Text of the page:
Martinez v. Public Employees' Retirement System (CA1/2 A153679 4/4/19) Public Employees Retirement Law/Disability Retirement


Government Code section 21156, part of the Public Employees Retirement Law, has always equated disability with a state employee being “incapacitated physically or mentally for the performance of his or her duties.”  And ordinarily, a governmental employee loses the right to claim disability benefits if terminated for cause.  A pair of decisions from the Third Appellate District carved out three exceptions to this general rule.  First, under Haywood v. American River Protection Dist. (1998) 67 Cal.App.4th 1292 (Haywood), a terminated-for-cause employee can still qualify for disability retirement when the conduct which prompted the termination was the result of the employee’s disability.  Second, under Smith v. City of Napa (2004) 120 Cal.App.4th 194 (Smith), a terminated employee may qualify for disability retirement if he or she had a “matured right” to a disability retirement prior to the conduct which prompted the termination.  Third, Smith further recognized that there might be instances where “a court, applying principles of equity, will deem an employee’s right to a disability retirement to be matured and thus survive a dismissal for cause.”  (Id. at pp. 206–207.)


Applying Haywood and Smith, the Board of Administration of the California Public Employees Retirement System (CalPERS) adopted a precedential decision that, when an employee settles a pending termination for cause and agrees not to seek re-employment, this is “tantamount to a dismissal,” thus precluding a disability retirement.  (In the Matter of Application for Disability Retirement of Vandergoot (2013) CalPERS Precedential Dec. No. 12–01 (Vandergoot).)


Linda Martinez, a former state employee, settled the termination for cause action against her, and agreed to resign and not re-apply for employment with the agency she was leaving.  Her application for disability retirement was denied by the CalPERS Board of Administration (Board).  Joined by her union, the Service Employees International Union, Local 1000 (SEIU), Martinez challenged the soundness and continued validity of Haywood and Smith, particularly as extended in Vandergoot.  Her challenge failed during her administrative appeal, and was rejected by the trial court that denied her petition for mandate relief, which concluded that Haywood and Smith “set out the relevant law” and were binding as stare decisis.  The trial court further concluded that “Vandergoot is a reasonable extension of Haywood and Smith,” and, moreover, was entitled to “substantial weight” due to “the agency’s area of expertise.”  We agree with both of these conclusions, and in doing so we reject the contention of Martinez and SEIU that a 2008 enactment tacitly “superseded” Haywood and Smith.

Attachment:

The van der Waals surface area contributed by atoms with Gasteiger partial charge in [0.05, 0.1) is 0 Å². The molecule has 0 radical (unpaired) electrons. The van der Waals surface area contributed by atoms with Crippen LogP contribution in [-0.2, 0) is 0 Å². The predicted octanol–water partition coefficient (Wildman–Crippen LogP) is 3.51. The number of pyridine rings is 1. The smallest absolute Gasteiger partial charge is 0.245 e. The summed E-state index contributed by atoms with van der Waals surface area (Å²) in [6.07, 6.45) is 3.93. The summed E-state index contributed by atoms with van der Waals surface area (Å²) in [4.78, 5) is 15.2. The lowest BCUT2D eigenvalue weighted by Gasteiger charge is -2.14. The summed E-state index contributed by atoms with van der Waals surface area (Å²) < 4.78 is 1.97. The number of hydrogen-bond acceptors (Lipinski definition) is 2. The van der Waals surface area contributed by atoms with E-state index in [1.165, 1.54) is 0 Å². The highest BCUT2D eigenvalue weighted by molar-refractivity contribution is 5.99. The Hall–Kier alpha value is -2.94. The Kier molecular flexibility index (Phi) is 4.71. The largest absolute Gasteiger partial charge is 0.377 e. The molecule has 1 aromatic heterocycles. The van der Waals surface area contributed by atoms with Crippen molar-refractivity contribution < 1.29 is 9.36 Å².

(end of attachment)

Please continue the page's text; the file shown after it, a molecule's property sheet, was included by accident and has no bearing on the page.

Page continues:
Ryze Claim Solutions LLC v. Superior Court (CA1/3155842 4/3/19) Employment Agreement/Forum Selection


Petitioner and defendant Ryze Claim Solutions LLC (Ryze) seeks writ relief from an order of the trial court denying its motion to dismiss or stay the lawsuit filed by its former employee Real Party in Interest and plaintiff Jerome Nedd on improper forum grounds.  We shall issue the writ.


Bravo v. RADC Enterprises, Inc. (CA2/8 B289506 3/29/19) Arbitration/Choice of Law


This employment case concerns a choice-of-law clause in an arbitration agreement.  The trial court interpreted the clause to mean some but not all individual employment claims must be arbitrated.  We conclude all of them must be arbitrated.


Walnut Creek Police Officers' Assn. v. City of Walnut Creek (CA1/4 A156477 3/29/19) Peace Officers’ Records


The petitions for writ of supersedeas filed in these consolidated matters are denied. Appellants have not shown that “substantial questions will be raised on appeal.” (Smith v. Selma Community Hospital (2010) 188 Cal.App.4th 1, 18.) The appeals center around amendments enacted this year to Penal Code section 832.7 that expand public access to certain peace officer records maintained by a state or local agency. (See Pen. Code, § 832.7, subd. (b)(1).) Appellants assert that applying the 2019 amendments to compel disclosure of records created prior to 2019 constitutes an improper retroactive application of the new law. For the reasons stated by the trial court, appellants’ argument is without merit. Although the records may have been created prior to 2019, the event necessary to “trigger application” of the new law—a request for records maintained by an agency—necessarily occurs after the law’s effective date. (People v. Grant (1999) 20 Cal.4th 150, 157 [“the critical question for determining retroactivity usually is whether the last act or event necessary to trigger application of the statute occurred before or after the statute's effective date”].) The new law also does not change the legal consequences for peace officer conduct described in pre-2019 records. (See ibid. [application of new law is retroactive “only if it attaches new legal consequences to, or increases a party’s liability for, an event, transaction, or conduct that was completed before the law’s effective date”].) Rather, the new law changes only the public's right to access peace officer records.